TID:
 
Did you have any interaction with Newt and if so, how did you handle it?
 
 
T.J.:
 
Yes, I did. I had spoken to Newt’s handlers during his TV interview about getting a minute or two with him for a portrait. I stayed nearby to be a physical reminder to them that they had agreed to give me a minute of Gingrich's time. When he was done with Mike Huckabee, they gave me a moment to pull him over to some lights I had set up to shoot a quick portrait. He’s a professional in front of a camera, and their only concern was that I might be shooting with some kind of weird lighting. I can’t remember if it was Gingrich or one of his handlers who raised that issue. I also don’t know if he would consider this to be weird lighting, but this was a setup I had been using for the portraits I shot earlier on the bus tour. He was pleasant to work with for the minute that I had his attention. However, he didn’t reveal much for the portrait, and it doesn’t say much about the campaign trail.
 
TID:
 
How did you make them comfortable to let you shoot the portrait? 
 
T.J.:
 
This was still pretty early in the campaign, so Gingrich's schedule wasn't as packed and the security bubble hadn't really taken shape yet. Ultimately, I think they wanted as much exposure as they could get, so when I asked for a minute of his time it wasn't a big loss for them to say yes. I approached his handlers just a short while before Gingrich was going to head out the door, but it didn't seem like they were in a big rush to get somewhere. It's worth noting that I couldn't pull it off this way during the primaries, or even late in 2011, because the candidates' schedules were too hectic and they were after big network attention at that point. I took advantage of the opportunity, which was present because I was at a campaign stop so early in the game.
 
TID:
 
Now, onto the moment. Please describe what was happening at the time and what was going through your mind to make the image happen.
 
T.J.:
 
I created this image as Gingrich was preparing to do a live interview on the Mike Huckabee show on Fox. This happened some three hours after we arrived at the restaurant, when most of the excitement about a presidential candidate being in the room had died down. Gingrich had given his speech, shook hands and autographed books, and did an interview with the media outlets covering the event. At this point, most of the remaining supporters were eating lunch. Waiting to see what the live interview would look like, I thought there might a neat shot of the candidate sitting in the middle of all this TV equipment and kitsch décor, but I didn’t expect much. Gingrich was in a sort of green room, a.k.a. the RV that was used for the bus tour, getting ready before the interview.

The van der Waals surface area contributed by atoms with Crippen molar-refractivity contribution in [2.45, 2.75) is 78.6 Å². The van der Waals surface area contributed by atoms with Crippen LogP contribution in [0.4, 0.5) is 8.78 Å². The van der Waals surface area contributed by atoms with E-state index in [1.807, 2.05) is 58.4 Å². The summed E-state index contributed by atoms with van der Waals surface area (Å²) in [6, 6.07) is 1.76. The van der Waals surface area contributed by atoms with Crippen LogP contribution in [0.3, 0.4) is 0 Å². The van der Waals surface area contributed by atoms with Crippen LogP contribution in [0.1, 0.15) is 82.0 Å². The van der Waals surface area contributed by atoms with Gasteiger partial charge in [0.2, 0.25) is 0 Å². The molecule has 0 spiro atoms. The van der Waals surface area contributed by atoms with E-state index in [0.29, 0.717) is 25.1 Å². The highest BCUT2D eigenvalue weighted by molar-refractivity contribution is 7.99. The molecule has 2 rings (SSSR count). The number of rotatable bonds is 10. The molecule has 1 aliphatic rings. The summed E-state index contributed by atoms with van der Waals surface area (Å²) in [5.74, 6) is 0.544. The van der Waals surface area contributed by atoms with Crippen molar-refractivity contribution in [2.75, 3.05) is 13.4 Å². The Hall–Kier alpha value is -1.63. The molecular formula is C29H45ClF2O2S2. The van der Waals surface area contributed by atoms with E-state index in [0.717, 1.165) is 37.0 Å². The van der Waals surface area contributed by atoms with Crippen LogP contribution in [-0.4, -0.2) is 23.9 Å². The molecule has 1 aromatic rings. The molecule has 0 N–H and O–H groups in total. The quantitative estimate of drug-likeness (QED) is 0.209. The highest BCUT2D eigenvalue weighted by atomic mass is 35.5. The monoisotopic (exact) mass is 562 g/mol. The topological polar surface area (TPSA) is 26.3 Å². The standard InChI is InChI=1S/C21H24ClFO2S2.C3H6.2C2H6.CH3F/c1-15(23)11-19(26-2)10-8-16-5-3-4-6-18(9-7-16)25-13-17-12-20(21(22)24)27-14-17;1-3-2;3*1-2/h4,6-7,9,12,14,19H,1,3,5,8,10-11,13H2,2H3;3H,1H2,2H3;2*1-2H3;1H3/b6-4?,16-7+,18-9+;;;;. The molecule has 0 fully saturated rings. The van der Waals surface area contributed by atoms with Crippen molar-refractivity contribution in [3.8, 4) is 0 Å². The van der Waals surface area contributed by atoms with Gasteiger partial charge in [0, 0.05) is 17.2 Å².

I was setting up lights for the portrait I hoped to shoot of him and missed him coming back in to the restaurant. When I left the little side room I was using as a studio, Gingrich was getting a final makeup check before going on air. I like those first frames, with Gingrich being cleaned with a lint roller, but I wanted to add another layer or bring in more context. In that effort I stepped back to make the next few frames, as Gingrich was getting a mic attached to his lapel. They do add some context, but there’s still only the one layer of action. I was now standing in about the middle of the restaurant, dodging people going to and fro around the lunch buffet, and it clicked as I watched them that that’s the additional layer I wanted. It’s not a perfectly clean composition; there are some errors in there that were ultimately unavoidable.
 
I moved around a bit before settling on this spot as the lesser of the composition evils. Then I waited. According to the camera’s time stamp, I waited there for all of three minutes for the woman in the green hoodie to come along. I remember it feeling like longer than that, and I only shot a handful of frames during those three minutes. But once the woman in green came along, I felt like I had made what I was looking for.